Inside the legislature, Attorney General Wally Oppal answered questions by saying the New Democrats did a worse job of dealing with gang crime in the 1990s.
Apparently no one had told him that's probably one of the many reasons the voters booted the NDP government.
Politically, it's interesting. The Liberals are trying to be the real Olympic boosters while portraying James as anti-Games; the NDP want to be boosters, but with a worried eye on the costs.
Practically, the focus is wrong. The Games are coming and the money is spent. The goal should be to get the maximum benefit. There will be a significant economic contribution in 2010, a needed boost.
But the challenge is to attract tourists, investors and creative people. Then auditor general Wayne Strelioff, in a 2006 report, said there could be big benefits. He added a warning, quoting consultants who worked on the assessment. "These benefits will not materialize automatically," they said. "They must be earned by a focused, adequately funded and skillfully executed marketing program."
The challenge is now much greater because of the recession.
The Games are coming; it's time to focus on benefits. Or end up like Turin, the forgotten host of the 2006 Winter Games.
Footnote: Campbell addressed the gang issue Friday, promising 131 officers would be transferred to the organized crime squad and 10 additional prosecutors dedicated to the work. The government also plans to ban body armour and seek tougher sentences and bail conditions for gun crimes.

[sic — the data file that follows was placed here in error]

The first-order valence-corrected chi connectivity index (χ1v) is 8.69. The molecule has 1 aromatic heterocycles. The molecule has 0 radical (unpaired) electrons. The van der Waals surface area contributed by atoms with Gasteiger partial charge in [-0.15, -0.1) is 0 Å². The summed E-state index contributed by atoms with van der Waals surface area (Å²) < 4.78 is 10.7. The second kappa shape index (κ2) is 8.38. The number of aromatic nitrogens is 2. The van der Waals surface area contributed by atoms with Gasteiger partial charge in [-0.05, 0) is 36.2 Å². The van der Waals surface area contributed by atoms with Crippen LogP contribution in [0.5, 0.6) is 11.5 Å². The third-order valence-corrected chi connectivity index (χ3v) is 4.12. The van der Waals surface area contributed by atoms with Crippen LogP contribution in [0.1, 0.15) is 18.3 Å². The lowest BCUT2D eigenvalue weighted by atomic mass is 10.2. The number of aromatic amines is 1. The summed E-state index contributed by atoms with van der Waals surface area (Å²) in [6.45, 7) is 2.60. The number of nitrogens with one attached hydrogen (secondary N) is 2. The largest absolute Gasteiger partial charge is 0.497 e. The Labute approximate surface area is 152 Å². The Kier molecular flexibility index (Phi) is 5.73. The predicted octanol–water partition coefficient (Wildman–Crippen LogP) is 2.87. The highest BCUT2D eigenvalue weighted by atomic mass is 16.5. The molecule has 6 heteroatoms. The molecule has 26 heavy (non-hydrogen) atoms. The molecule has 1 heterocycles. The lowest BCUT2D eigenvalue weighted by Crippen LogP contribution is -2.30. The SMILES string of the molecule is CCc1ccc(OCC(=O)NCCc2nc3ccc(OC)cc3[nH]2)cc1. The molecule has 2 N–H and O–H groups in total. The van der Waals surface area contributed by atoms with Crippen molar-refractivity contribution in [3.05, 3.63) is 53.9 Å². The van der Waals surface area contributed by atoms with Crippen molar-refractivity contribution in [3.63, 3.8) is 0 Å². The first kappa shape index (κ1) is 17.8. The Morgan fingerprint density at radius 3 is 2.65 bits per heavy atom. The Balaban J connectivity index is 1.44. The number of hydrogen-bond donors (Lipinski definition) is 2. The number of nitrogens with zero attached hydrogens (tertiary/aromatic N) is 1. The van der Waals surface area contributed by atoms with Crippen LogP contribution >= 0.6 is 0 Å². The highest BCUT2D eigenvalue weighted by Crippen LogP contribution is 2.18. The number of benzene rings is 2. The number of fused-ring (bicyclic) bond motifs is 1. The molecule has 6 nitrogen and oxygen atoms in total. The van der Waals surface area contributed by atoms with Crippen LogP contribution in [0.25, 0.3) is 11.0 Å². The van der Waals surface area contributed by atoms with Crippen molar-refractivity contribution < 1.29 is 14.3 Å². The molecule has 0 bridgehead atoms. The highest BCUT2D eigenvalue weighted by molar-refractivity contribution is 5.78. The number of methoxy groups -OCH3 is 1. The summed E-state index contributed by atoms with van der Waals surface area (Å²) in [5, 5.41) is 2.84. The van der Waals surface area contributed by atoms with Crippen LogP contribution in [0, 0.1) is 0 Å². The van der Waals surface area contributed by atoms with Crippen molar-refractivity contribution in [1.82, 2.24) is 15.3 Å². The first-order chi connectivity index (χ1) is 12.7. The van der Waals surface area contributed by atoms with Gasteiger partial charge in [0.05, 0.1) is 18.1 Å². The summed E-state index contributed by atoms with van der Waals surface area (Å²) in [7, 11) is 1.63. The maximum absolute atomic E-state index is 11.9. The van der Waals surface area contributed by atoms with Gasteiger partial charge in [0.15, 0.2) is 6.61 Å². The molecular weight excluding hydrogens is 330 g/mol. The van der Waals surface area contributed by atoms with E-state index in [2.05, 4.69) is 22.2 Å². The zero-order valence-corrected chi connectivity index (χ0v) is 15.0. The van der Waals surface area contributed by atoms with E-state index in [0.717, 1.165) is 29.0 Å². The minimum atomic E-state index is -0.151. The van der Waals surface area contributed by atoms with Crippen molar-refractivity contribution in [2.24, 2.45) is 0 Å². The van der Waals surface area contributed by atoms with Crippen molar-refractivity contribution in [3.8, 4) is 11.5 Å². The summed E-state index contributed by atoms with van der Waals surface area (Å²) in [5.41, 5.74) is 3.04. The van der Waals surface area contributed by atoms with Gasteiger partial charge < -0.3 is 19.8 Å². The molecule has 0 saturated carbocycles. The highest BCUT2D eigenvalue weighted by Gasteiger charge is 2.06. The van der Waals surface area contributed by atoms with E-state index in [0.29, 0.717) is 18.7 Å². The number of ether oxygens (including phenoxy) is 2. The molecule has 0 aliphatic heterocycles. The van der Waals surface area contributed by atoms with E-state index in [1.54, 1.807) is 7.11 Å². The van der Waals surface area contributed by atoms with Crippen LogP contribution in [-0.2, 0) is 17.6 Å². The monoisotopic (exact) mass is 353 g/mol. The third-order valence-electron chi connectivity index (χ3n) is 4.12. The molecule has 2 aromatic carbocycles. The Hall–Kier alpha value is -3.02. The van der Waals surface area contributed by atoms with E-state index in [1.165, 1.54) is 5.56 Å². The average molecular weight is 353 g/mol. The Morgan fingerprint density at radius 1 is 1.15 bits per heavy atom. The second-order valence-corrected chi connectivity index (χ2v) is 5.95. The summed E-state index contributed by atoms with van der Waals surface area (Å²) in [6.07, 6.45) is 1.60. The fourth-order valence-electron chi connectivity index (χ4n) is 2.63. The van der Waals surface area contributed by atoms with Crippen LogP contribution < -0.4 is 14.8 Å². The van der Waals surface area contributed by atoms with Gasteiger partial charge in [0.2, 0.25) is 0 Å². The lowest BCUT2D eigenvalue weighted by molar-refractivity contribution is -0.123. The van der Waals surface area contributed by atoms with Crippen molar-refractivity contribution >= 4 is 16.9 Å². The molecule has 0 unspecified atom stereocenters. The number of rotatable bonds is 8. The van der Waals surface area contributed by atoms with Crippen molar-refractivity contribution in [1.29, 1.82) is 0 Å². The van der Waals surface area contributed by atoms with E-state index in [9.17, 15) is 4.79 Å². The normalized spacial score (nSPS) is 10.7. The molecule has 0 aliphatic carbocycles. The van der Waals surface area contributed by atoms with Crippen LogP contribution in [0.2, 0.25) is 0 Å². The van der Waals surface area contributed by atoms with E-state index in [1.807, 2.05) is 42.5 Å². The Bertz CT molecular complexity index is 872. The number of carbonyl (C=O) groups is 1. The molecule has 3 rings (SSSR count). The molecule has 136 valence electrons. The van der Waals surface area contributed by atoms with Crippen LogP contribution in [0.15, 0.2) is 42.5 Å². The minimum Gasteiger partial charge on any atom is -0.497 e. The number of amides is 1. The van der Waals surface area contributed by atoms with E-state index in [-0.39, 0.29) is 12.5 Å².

Wednesday, February 11, 2009

A campaign without embedded journalists

It's a tradition that news media send reporters and camera operators out on the road with the leaders' buses during election campaigns, paying the parties for the transport and picking up all the other costs.
But times are tough in the media world and the buses might be empty during the provincial campaign leading up to the May 12 election, according to Sean Holman and Vaughn Palmer.
That could be a good thing. The rolling photo ops tended to focus on the trivial and were awfully easy for the parties to manage.
Then again, the parties could decide to run the whole campaign in the Lower Mainland as an alternative, which hardly seems a step forward.

Tuesday, February 10, 2009

WWE wrestlers should consider B.C. politics

The province's capital hit the media big time on the weekend.
A pro wrestler and pop culture figure named Chris Jericho got in a tussle as he tried to leave the local arena, and apparently decked a young woman. (She hit him first.) WWE fans were transfixed, especially as it all ended up on YouTube.
Then on Monday, MLAs arrived a week early, officially to hold an emergency legislative debate on repealing the balanced budget law. Gordon Campbell has accepted the need to run a deficit when times are tough.
Really, the opening of the legislature marks the beginning of the next phase in the election campaign that will end with a vote on May 12.
And that process has a lot in common with the World Wrestling Entertainment that provides a stage for Jericho.
And a big stage it is. A search on Google News revealed 1,402 stories about the altercation and its aftermath. The YouTube video had some 500,000 viewings by Tuesday morning.